Saturday, March 12, 2011

Lebanon: After March 13

By Walid Choucair
This commentary was published in al-Hayat on 11/03/2011
There is much to say when comparing the political movement being witnessed in Lebanon in recent days to what is being called the Arab Spring, symbolized by the revolt of youth and entire peoples in a number of Arab states. These uprisings have expressed the decades of pent-up oppression, injustice and corruption in regimes characterized by dictatorship or one-party rule.

The new majority in Lebanon believes that the fall of Presidents Husni Mubarak and Zein al-Abidine bin Ali, and the impending fall of Colonel Moammar Gaddafi in Libya, is a victory for the policy of resistance in confronting the United States and Israel, an enhancing of its alliance with Iran and Syria, and a victory for its rivals in the March 14 movement. However, March 14 believes that this huge change supports its policies and general orientations, because it has raised the banner of confronting oppression, injustice and assassination, based on the slogans it is putting forward on the occasion of its call for a mass rally on Sunday, in the heart of Beirut.

Each side can exploit the massive changes underway in the Arab world to its own ends, in Lebanese fashion, benefiting from the vagueness when it comes to the overlapping goals and slogans, and their interconnection with regional interests enjoying influence in Lebanon, as an arena for various struggles. However, it is certain that these changes do not help the March 8 camp, and its Syrian and Iranian backers, because they have allowed the March 14 forces to return to focusing attention on what they have endured in the way of pressure from “the force of weapons,” and the regional backing for these weapons. These weapons led to the majority’s loss of MPs who switched to the other side, under the pressure of the possibility that weapons by Hezbollah would be used, whether under the pretext of confronting the Special Tribunal for Lebanon or another excuse. In addition, Hezbollah’s new allies in the new parliamentary majority, from Prime Minister-designate Najib Miqati to the head of the National Struggle Front bloc, Walid Jumblatt, do not hide the reasons for why they switched camps. They said that they had spared the country “huge civil strife” or a “civil war,” and allowed Lebanon to avoid a “big explosion.” This was an additional pretext for the new minority (March 14) to engage in pointing out the similarities between weapons and regional forces that back them, and the oppressive regimes that are seeing revolts against them in the Arab world. Is it enough for Hezbollah to adopt a policy of ignoring the campaign against its use of weapons to prevent any debate over the real reasons for the domestic changes in Lebanon, to avoid being accused of following a policy of oppression?

Hezbollah, and along with it Syria and Iran, dispatched the settlement that was being prepared by Saudi Arabia and Syria. This agreement would have seen a comprehensive national reconciliation conference for the Lebanese parties, with Arab sponsorship, to cover the entire past. What is the alternative to this reconciliation and settlement, other than bringing down Saad Hariri’s government and seeing Miqati take over? What is the program of the new majority, which we can assume will take power, other than ending Lebanon’s official cooperation with the STL? Can the program of any government be restricted to the STL? How will this presumed political program deal with the repercussions of such a stance on Lebanon’s foreign relations, and how this impacts the economy? Is it enough for the new majority (which has both old and new elements) to compensate for the lack of a cohesive program by preparing to take scattered steps and civil service appointments, and rely on Syrian and Iranian support? Or will all of this render its determination to hold on to power more difficult, and see March 8 resort to the force of weapons to confront this situation?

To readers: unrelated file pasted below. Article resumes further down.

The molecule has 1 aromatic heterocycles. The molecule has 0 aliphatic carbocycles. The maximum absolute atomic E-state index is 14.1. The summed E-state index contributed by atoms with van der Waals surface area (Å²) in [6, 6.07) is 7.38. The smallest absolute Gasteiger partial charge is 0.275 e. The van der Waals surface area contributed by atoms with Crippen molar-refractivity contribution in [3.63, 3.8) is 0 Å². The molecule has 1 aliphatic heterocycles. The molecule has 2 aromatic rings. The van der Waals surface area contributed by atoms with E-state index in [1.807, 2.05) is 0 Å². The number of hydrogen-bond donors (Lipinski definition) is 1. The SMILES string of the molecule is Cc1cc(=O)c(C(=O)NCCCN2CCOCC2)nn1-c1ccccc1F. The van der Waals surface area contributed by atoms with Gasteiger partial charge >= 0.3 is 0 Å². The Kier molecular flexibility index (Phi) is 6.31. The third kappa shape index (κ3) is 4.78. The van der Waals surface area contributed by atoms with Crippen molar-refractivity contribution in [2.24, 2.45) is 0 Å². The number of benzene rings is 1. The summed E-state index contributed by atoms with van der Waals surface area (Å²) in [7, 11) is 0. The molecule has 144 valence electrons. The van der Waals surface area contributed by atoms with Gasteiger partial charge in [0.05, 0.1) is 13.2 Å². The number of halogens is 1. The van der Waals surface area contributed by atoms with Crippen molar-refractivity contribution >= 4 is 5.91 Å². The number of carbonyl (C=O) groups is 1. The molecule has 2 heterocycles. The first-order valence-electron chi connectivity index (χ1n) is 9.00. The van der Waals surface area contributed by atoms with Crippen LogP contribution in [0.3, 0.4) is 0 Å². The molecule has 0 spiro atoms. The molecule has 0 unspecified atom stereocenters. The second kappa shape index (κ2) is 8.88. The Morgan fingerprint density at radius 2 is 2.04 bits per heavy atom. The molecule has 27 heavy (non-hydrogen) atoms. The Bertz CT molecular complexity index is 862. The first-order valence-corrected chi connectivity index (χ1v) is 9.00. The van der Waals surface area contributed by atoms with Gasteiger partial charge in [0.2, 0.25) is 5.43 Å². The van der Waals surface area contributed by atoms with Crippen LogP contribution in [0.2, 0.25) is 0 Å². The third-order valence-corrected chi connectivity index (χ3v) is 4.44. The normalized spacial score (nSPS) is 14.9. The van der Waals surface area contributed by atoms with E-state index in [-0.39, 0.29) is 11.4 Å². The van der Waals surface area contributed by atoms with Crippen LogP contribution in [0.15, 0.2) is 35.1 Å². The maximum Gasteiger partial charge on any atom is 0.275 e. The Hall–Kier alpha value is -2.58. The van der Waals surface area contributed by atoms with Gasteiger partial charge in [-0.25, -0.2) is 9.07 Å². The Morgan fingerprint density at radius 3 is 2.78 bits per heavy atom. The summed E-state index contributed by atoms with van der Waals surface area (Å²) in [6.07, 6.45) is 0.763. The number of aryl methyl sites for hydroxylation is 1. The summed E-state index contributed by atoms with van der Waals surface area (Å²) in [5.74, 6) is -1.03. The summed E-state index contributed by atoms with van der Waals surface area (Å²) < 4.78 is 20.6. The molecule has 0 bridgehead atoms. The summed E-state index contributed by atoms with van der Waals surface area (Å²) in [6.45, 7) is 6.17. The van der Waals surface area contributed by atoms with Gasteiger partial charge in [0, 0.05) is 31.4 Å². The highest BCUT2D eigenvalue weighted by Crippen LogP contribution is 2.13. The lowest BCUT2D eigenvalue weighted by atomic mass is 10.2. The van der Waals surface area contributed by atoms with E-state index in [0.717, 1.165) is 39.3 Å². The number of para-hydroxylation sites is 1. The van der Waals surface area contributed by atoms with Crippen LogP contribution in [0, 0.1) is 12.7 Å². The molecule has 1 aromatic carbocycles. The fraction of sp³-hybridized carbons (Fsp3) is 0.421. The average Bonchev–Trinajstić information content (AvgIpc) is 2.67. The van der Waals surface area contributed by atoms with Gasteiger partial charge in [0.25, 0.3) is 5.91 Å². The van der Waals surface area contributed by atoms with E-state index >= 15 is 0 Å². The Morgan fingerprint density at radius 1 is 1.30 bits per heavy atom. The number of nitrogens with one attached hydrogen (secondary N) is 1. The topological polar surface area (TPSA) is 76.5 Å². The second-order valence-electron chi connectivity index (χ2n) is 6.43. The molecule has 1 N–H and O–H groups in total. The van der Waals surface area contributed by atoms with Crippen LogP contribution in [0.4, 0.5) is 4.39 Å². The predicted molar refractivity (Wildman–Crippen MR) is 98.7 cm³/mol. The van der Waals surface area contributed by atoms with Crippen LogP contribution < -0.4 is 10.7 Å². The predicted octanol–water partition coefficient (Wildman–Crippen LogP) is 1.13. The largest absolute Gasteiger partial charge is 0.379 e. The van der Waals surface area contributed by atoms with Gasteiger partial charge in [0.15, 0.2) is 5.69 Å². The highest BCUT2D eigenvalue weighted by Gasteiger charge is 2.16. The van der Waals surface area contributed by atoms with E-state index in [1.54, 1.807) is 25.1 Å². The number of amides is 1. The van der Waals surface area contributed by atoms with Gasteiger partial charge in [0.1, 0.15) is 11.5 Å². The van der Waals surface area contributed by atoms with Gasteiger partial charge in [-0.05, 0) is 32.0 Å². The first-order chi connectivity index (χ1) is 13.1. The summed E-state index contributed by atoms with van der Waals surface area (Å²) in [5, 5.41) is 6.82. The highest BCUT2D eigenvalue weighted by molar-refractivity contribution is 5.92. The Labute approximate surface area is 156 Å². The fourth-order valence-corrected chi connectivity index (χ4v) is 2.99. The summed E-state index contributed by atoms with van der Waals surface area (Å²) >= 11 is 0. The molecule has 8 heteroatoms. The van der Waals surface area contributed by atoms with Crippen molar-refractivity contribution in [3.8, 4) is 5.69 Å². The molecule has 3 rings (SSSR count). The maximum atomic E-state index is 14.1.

To the degree that the majority lacks a program, the question can also be posed to the new opposition minority. The political document that was issued on Thursday puts forward general items that exhibit some deficiencies.

March 14 will succeed on Sunday in gathering the masses and regaining a popular spark after having been liberated from the constraints of being in power, which will make it more difficult for its rivals to rule and increase the possibility of weakening and cornering Miqati. However, March 14 also faces the challenge of putting forward a clear program for its slogans. It must prepare for a long-term situation of being in the opposition, until the parliamentary elections of 2013, or succeed in bringing down the government before then. This does not relieve it, after this date, of its responsibility to mobilize its public and address the other camp, by proposing practical steps on ways on various issues: how to end the force of arms on the domestic scene and their influence on political life; how to guarantee the use of these weapons to confront Israel; how to absorb these weapons into frameworks that allow them to be used in affirming the role of the state in this confrontation. These steps must also cover March 14’s vision for using these arms in the context of the Arab-Israeli struggle.

In its new role as an opposition, March 14 cannot dispense with a program that deals with sensitive matters like the parliamentary election law, Lebanese-Syrian relations, completing the implementation of the Taif Accord, ending political sectarianism, rebuilding the state bureaucracy, which is experiencing crisis, fighting corruption, etc.

After the March 13 rally on Sunday, the March 14 camp is being asked to say what will prompt its public to say “yes,” before moving on to “no”s to this or that item.

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